Your doctor can asses you have bronchitis based on your health history and symptoms. They will listen to your lungs for signs of congestion and to make sure your breathing is normal. They might test you for viral infections, like the flu or COVID-19.

There are no particular tests to diagnose bronchitis, but you might be tested for other diseases. Potential tests consist of:

  • Nasal swab -  your doctor may use a soft-tipped stick (swab) in your nose to test for viruses, like flu or COVID-19
  • Chest X-ray - if your cough lasts for a long time, you may get a chest X-ray to rule out more severe conditions. Your doctor will use a machine to get pictures of your heart and lungs
  • Blood test - your doctor may order blood tests
  • Sputum test - your  healthcare provider may have you cough and then spit into a tube. Your sample will be tested for signs of a bacteria or virus
  • Pulmonary function tests - if your doctor thinks you have chronic bronchitis, they may use a machine to test how well your lungs work2

Can we prevent bronchitis? If so, how?

To decrease your risk of bronchitis, follow these tips:

  • Avoid smoke from cigarettes - cigarette smoke raises your risk of chronic bronchitis
  • Get vaccinated - a lot of cases of acute bronchitis result from flu - a virus. Getting a yearly flu vaccine can help defend you from getting the flu. You may also want to think about vaccination that protects against some types of pneumonia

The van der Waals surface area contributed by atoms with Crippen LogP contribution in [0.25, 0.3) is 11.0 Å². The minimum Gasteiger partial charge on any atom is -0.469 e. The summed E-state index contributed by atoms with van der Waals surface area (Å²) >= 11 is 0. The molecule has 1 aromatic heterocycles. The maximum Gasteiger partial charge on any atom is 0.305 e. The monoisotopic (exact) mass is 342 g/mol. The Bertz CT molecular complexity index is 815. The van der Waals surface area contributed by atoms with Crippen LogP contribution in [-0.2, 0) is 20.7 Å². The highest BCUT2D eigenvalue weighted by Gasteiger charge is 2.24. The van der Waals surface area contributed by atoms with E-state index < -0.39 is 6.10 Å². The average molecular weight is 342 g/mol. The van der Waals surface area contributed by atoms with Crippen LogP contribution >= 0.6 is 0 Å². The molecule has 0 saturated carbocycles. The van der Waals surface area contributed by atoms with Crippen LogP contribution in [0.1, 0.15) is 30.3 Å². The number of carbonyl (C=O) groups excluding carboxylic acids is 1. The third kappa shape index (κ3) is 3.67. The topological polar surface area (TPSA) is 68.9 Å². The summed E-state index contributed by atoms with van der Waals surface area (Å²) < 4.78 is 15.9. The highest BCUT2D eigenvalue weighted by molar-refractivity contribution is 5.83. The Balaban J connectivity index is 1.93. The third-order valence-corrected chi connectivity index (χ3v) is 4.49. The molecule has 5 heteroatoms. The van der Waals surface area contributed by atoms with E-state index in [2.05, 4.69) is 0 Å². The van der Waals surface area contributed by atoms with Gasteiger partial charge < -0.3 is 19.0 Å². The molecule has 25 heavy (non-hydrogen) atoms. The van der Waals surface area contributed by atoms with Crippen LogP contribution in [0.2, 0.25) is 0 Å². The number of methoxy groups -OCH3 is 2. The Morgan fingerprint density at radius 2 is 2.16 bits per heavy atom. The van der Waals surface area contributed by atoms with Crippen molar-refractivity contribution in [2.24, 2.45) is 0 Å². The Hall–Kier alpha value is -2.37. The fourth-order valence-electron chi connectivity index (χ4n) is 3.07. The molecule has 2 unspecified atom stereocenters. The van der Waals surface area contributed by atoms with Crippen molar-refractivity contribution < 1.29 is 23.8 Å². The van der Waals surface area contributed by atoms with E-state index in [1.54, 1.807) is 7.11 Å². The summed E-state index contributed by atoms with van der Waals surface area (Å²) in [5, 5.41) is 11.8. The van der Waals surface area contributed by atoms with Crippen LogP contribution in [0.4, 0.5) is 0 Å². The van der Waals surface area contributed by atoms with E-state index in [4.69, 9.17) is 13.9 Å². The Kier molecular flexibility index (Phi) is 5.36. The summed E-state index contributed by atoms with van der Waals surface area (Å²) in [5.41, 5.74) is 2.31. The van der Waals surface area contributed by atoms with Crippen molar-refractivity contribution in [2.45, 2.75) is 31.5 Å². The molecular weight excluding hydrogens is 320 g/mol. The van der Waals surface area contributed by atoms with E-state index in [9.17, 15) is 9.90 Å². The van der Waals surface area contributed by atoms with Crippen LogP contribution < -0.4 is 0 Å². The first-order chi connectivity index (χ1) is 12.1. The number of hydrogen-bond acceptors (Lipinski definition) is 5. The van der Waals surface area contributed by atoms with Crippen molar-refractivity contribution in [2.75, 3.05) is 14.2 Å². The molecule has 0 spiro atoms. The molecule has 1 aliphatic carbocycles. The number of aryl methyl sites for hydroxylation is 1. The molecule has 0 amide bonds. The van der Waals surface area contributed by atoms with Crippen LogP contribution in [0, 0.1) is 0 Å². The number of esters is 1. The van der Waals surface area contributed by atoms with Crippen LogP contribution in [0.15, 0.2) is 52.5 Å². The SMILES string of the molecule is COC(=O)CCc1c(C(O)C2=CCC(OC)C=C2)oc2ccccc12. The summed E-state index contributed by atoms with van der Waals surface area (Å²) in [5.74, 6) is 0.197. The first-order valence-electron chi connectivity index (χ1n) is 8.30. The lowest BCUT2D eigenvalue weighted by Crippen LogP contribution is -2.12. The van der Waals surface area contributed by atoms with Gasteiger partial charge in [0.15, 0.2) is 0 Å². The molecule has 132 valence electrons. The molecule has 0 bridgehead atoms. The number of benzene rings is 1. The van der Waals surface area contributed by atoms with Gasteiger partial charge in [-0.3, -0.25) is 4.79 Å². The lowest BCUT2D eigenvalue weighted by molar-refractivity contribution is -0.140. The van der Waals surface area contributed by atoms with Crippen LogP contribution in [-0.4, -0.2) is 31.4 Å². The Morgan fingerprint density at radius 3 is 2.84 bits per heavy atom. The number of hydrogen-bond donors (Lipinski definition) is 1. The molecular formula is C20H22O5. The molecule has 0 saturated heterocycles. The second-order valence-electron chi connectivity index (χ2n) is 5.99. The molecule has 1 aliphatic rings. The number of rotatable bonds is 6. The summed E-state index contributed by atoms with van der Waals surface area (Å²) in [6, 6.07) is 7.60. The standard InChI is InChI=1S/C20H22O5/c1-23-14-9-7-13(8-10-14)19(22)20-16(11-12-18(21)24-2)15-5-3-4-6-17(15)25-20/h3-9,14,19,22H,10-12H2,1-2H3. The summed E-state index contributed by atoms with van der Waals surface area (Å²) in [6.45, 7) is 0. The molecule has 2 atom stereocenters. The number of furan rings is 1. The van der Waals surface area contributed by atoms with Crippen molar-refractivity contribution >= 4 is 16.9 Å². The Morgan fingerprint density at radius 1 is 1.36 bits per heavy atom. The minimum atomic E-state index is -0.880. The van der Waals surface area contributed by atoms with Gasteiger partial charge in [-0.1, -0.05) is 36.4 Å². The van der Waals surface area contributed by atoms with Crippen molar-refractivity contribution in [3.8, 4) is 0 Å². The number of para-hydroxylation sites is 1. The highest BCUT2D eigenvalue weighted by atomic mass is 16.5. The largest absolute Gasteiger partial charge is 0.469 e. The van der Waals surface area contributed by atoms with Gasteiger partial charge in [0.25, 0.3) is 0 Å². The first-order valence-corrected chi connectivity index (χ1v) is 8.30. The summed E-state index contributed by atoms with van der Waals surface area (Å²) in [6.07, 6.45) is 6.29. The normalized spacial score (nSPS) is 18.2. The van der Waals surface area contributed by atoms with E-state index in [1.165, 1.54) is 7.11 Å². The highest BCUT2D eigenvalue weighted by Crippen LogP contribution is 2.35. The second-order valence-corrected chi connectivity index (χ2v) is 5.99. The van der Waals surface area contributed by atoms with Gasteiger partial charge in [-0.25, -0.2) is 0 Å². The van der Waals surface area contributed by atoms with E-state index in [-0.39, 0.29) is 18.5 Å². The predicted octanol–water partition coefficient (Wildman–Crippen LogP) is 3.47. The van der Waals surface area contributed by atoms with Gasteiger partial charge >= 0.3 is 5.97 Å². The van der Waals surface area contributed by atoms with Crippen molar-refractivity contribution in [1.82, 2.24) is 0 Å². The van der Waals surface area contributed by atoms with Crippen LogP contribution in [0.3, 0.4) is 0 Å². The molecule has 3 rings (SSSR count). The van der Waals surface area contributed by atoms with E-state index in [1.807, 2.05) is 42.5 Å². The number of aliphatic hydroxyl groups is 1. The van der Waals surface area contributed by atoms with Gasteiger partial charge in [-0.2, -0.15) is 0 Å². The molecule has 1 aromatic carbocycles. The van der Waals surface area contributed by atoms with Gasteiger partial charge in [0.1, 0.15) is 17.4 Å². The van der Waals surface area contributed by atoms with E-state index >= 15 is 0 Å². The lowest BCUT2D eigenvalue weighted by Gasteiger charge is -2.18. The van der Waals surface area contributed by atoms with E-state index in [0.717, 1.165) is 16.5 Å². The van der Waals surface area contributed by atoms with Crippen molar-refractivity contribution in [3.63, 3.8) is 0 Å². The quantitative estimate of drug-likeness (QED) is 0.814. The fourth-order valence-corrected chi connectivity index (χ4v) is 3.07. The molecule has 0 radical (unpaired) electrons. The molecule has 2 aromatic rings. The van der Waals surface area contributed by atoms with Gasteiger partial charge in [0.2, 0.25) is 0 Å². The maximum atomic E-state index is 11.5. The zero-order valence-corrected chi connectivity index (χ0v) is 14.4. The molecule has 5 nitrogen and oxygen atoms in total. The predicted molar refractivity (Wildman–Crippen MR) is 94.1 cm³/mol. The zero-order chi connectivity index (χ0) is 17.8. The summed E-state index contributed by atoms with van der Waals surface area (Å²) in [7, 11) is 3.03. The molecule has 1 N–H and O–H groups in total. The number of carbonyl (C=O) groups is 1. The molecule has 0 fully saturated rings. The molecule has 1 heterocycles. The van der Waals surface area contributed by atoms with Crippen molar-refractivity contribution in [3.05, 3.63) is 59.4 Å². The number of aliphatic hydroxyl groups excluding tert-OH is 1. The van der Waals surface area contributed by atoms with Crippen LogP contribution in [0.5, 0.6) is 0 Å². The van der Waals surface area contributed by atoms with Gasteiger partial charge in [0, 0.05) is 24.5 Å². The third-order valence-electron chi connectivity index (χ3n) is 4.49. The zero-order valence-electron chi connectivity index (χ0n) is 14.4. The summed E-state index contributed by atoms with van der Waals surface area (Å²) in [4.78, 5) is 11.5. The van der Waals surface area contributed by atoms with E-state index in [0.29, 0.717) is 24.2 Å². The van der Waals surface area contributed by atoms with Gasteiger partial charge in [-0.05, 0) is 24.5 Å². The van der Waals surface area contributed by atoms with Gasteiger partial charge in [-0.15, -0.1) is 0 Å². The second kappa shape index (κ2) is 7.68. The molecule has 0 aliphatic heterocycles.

• Wash your hands - to decrease your risk of catching a viral infection, wash your hands frequently and get in the habit of using alcohol-based hand sanitisers
  • Wear a surgical mask - if you have COPD, you should consider wearing a face mask at work if you're exposed to fumes or dust, and when you're going to be among crowds, such as while traveling1


Bronchitis can be defined as being either chronic or acute bronchitis.

Acute bronchitis is brief inflammation of the airways that causes  mucus and cough. It lasts up to three weeks. It can affect people of all ages, but mainly happens in children under the age of five. It's more common in winter and usually comes on after a common cold, sore throat or the flu. Chronic bronchitis is a daily vigorous cough that lasts for three months during the year and for at least two years in a row. It's one of a number of lung diseases, including emphysema, that are collectively known as chronic obstructive pulmonary disease (COPD). It mainly affects adults over the age of forty. It's vital that you stop smoking if you have bronchitis. Cigarette smoke and the chemicals within them make bronchitis worse and increase your risk of developing chronic bronchitis and COPD.4


  1. “Bronchitis - Symptoms and Causes.” Mayo Clinic, Accessed 28 Dec. 2022.
  2. “Bronchitis: Causes, Symptoms, Diagnosis & Treatment.” Cleveland Clinic, Accessed 28 Dec. 2022.
  3. Bronchitis. Accessed 28 Dec. 2022.
  4. “Bronchitis.” Nhs.Uk, 17 Oct. 2017,
This content is purely informational and isn’t medical guidance. It shouldn’t replace professional medical counsel. Always consult your physician regarding treatment risks and benefits. See our editorial standards for more details.

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Anna Mizerska

Masters in Global Health and Biomedical Engineer
Anna is a highly analytical and insightful professional with progressive experience in providing quality services in fast-paced and high-pressure environments. Over the years she has built up extensive knowledge, expertise and transferable skills that translate into writing reliable medical content and articles.